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Disaster films are of two types: One, a localized event, such as tidal wave, a hurricane, a tornado, an overturned cruise ship, a giant prehistoric beast and so on targets a set number of the population leaving the rest of humanity to endure the catastrophe and rise up again. Or two, it’s lights out for everyone and everything on the planet, no way around it. The end. The second is fairly new and less common (or popular) as it fails to provide the obligatory (a word I may use more than once in this review) happy ending we expect from films of this ilk. Deep Impact is a mix of both as it gleefully heads down path number two pretty consistently before finding a solution to bring it back on track for humanity to survive. You might consider that a spoiler but since the trailers assure us “we will go on” and there are shots of people celebrating, and this is mainstream Hollywood, this should come as no surprise. It’s just a matter of who in the big cast is going to make it and who will face their destiny with obligatory (I told you) wide-eyed sacrifice.
It begins in space, where a massive comet is on a path straight for Earth. First discovered by high schooler Leo Biederman (Elijah Wood), who is not entirely sure what it is, his teacher sends the information to an astronomer (Charles Martin Smith) who realizes exactly what it is and when the email server goes down, doesn’t make a call, but rather loads the information on a floppy disk and gets in his car. Of course his car phone has no service and as he looks away, so to does a truck driver coming from the other direction and, well, so ends the only person who knows a massive asteroid is coming this way.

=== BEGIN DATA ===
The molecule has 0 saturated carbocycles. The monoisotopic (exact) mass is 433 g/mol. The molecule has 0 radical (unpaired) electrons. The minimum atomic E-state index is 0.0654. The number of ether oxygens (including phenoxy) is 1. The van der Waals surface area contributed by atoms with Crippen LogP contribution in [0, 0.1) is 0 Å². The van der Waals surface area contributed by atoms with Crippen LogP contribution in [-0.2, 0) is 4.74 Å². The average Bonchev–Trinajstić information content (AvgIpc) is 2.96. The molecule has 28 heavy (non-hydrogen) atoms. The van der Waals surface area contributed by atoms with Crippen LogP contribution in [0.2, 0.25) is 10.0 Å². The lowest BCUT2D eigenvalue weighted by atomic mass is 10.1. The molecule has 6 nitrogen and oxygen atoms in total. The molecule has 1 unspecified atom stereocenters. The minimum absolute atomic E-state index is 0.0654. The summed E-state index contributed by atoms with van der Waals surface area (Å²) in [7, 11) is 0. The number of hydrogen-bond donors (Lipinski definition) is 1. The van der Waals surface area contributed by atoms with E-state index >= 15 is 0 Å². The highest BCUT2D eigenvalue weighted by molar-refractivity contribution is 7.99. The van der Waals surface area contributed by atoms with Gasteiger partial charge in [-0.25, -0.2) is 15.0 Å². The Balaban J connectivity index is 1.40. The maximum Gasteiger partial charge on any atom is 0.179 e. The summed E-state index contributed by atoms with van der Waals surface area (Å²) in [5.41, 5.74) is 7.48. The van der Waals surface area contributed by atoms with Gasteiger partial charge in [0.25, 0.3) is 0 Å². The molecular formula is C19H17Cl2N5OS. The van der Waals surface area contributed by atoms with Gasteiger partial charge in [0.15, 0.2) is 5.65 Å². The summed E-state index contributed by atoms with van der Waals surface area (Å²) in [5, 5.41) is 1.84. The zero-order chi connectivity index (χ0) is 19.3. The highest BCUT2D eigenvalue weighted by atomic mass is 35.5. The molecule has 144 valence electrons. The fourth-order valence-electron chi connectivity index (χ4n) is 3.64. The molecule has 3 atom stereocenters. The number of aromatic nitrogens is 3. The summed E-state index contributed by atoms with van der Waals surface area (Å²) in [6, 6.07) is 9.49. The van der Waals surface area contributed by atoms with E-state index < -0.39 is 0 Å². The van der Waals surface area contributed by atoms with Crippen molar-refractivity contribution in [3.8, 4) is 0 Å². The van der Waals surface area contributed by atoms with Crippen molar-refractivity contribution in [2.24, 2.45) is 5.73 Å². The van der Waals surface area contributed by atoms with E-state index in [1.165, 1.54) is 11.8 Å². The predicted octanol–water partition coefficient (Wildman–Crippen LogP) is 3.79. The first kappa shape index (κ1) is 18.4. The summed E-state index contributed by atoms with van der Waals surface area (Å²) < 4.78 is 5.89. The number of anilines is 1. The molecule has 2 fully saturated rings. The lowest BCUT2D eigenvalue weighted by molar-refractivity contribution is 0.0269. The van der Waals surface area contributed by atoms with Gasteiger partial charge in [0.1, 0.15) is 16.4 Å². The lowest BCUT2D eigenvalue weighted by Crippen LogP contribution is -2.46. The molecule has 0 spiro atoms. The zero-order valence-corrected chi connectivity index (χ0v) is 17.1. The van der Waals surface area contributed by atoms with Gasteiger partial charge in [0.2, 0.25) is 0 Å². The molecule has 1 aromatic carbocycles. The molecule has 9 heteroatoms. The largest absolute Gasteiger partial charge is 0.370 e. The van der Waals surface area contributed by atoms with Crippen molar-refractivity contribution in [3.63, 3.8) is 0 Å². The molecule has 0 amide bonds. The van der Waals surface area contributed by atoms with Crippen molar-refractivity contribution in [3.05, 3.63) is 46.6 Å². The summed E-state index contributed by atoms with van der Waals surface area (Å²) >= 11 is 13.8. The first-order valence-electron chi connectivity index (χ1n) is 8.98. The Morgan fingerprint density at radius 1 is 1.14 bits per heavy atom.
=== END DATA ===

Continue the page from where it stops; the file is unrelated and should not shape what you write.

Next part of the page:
A year later, savvy TV journalist Jenny Lerner (Téa Leoni) gets suspicious about a possible affair the U.S. Secretary of the Treasury is having with a mysterious woman named Ellie, though after digging a little deeply, gets pulled in by the FBI and earns a meeting with the President of the United States (Morgan Freeman), who informs her that in fact “Ellie” is not a woman but rather “E.L.E.”, for “Extinction-Level Event”, a 7-mile wide asteroid. Because of her investigation, the President decides to tell the world earlier than planned. He announces the coming rock and reports that the United States and Russia have a joint space mission in operation to attempt to alter the comets trajectory using nuclear weapons. Meanwhile, the joint mission in space meet with one failure after another. All hope seems lost for Earth and the final days brings chaos, acceptance, heroism, and humanity.
Directed by Mimi Leder, Deep Impact is perhaps best known for its close-proximity release with Armageddon (1998), a competing asteroid disaster film with a similar story and 100% more Bruce Willis. Deep Impact does nothing new for the genre and holds fast to the same old formulas set forth by such classics as The Poseidon Adventure (1972), The Towering Inferno (1974), and Earthquake (1974), just to name a few. Colorful archetypes are introduced, put in dramatic situations and either die off, sacrifice themselves or save the day. As this film was made in the late 1990s, there is a massive CGI-filled set piece that mostly delivers but is weakened by plot contrivances that selectively allow for specific people to perish or survive depending on their backstory and actor’s pay-scale. But there are also some very fine performances, especially by Freeman, Leoni, and a small role by Vanessa Redgrave. The problems lie with the script and dialog, where the film can’t decide which audience demographic to target. For example, there’s a terribly awkward scene where after the world has been told of the impeding disaster, the school where Biederman attends holds a rally after he becomes famous for the comet’s discovery. A boy in the crowd stands up and celebrates how Biederman will get a lot more sex. Yeah. That eye-roll you just did? It goes double while watching it. There’s also far too much young-versus-old, but worse is the abrupt and shameful ending that feels tacked on and is essentially a cheat that practically ties a little red bow on the whole thing making sure all the loose ends are tied together. Still, like every movie, there is one great moment.